Item description for Statistical Physics: Statics, Dynamics and Remormalization by Leo P. Kadanoff, Paul Goble, John Harold Haynes, Harrison Cady, Thea Kliros, Paul Dinello, F. R. C. Bagley & Scott Silsby...
The material presented in this invaluable textbook has been tested in two courses. One of these is a graduate-level survey of statistical physics; the other, a rather personal perspective on critical behavior. Thus, this book defines a progression starting at the book-learning part of graduate education and ending in the midst of topics at the research level. To supplement the research-level side the book includes some research papers. Several of these are classics in the field, including a suite of six works on self-organized criticality and complexity, a pair on diffusion-limited aggregation, some papers on correlations near critical points, a few of the basic sources on the development of the real-space renormalization group, and several papers on magnetic behavior in a plain geometry. In addition, the author has included a few of his own papers.
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Studio: World Scientific Publishing Company
Est. Packaging Dimensions: Length: 1.25" Width: 8" Height: 10.75" Weight: 2.8 lbs.
Release Date Jul 1, 2000
Publisher World Scientific Publishing Company
ISBN 9810237588 ISBN13 9789810237585
Availability 114 units. Availability accurate as of May 25, 2017 01:15.
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More About Leo P. Kadanoff, Paul Goble, John Harold Haynes, Harrison Cady, Thea Kliros, Paul Dinello, F. R. C. Bagley & Scott Silsby
Reviews - What do customers think about Statistical Physics: Statics, Dynamics and Remormalization?
Charting the right direction. Jun 4, 2003
I would never, ever call this book a 'solid basis' for statistical mechanics--that's Landau, or Sommerfeld.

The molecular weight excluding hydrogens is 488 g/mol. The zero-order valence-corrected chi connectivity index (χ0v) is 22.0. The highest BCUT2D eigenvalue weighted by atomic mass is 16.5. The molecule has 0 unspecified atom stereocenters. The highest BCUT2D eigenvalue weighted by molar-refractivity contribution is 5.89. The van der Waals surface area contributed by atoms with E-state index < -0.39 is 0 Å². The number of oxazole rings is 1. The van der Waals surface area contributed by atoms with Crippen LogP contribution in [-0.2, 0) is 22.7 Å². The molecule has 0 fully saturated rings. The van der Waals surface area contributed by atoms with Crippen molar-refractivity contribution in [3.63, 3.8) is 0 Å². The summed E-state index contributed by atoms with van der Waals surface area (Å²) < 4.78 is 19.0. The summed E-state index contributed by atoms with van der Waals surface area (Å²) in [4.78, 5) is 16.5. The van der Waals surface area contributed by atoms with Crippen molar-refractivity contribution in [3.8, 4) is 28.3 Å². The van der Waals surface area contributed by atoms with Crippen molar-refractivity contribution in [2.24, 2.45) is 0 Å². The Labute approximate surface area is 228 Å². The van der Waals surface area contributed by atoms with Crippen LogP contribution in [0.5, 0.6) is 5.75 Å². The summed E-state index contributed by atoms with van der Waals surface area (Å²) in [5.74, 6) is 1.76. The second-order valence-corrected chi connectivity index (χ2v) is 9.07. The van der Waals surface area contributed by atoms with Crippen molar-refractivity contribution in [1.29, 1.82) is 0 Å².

What Kadanoff does do, like other great theorists, is make the field seem real. For instance, Feynman's diagrams don't add anything new to the mathematics, but they set the idea into focus in a way that makes you think differently about the real world. Before Gell-Mann, chromodynamics was just a mathematical idea: reading him makes you think there's really particles. And who really understood polarization until reading Dirac?
Kadanoff does that for critical phenomena. Even when he covers the material in a uselessly glossy way, he sets the theory on its feet and opens up the idea for more work. I've gotten tons of ideas from reading him.
Perhaps to be inproved in subsequent editions Jul 11, 2001
This book is a solid basis for a course in statistical mechanics. Since it was a first edition, there were many typographical errors that made some of the reading a little sketchy in parts. IF you have the patientence to sit down and derive some of the more important results that Kadanoff glosses over, you will greatly benefit from the book. It is a solid book, complete in it's presentation of the material. At time his notation can be a bit unorthordox and can take getting used to, especially for those who are more strict in their "mathematical hygene." One very nice features of the book is that the level of the problems lends themselves very well to a course. In other words an instructor won't have to make up his/her own pwoblems for the most part.